With some beautifully selected books and using Jamie’s literary life coaching techniques, I’ve explored these topics as I’ve read slowly alongside the other mums, each of us supporting the other with their own reflections and questions. Through this process, I’ve delved into my past, realised some vital discoveries and consequently made some profound changes to my attitude, behaviour outlook to life. And I’ve made some lifelong friends along the way.
Alongside the life coaching, there are forum events; live author and personality expert chats; a read-the-world 8-part summer global study for your kids; and weekly videos, audios or meditations about topics related to introversion, motherhood or homeschooling. I can’t recommend this group highly enough – it has quite honestly been life changing for me in the most positive of ways. If you’re interested in joining, enrolment reopens here in December.
I’ve also been using this reflection time to draw closer to God. Another recommendation from the IM group, a daily devotional called Jesus Calling, has been instrumental in improving my relationship with Him.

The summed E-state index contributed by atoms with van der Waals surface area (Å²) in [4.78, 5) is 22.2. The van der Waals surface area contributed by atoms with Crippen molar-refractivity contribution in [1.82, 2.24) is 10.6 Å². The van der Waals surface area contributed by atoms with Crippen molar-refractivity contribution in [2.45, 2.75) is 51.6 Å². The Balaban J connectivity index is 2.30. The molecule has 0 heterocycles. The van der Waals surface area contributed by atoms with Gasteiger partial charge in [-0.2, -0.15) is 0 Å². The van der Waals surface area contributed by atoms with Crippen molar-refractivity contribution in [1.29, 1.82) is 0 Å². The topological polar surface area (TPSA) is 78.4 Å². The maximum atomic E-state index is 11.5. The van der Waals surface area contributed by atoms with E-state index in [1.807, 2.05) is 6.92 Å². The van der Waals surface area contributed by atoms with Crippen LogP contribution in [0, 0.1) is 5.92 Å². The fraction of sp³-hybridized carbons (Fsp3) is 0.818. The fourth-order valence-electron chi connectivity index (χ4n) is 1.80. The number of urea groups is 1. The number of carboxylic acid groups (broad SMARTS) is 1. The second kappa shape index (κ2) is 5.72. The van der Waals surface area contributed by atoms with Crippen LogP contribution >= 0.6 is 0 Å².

For example, I was having a difficult day on Monday (a non-running day!), worrying about some ongoing health concerns, so I turned to the devotional and read this:
“Sit quietly with me, letting all your fears and worries bubble up to the surface of your consciousness. There, in the Light of My Presence, the bubbles pop and disappear. However, some fears surface over and over again, especially fear of the future. You tend to project yourself mentally into the next day, week, month, year, decade; and you visualise yourself coping badly with those times. What you are seeing is a false image, because it doesn’t include Me. Those gloomy times that you imagine will not come to pass, since My presence will be with you at all times.”
And in that passage, I felt He spoke right to my heart, making me lighter, more positive and able to cope.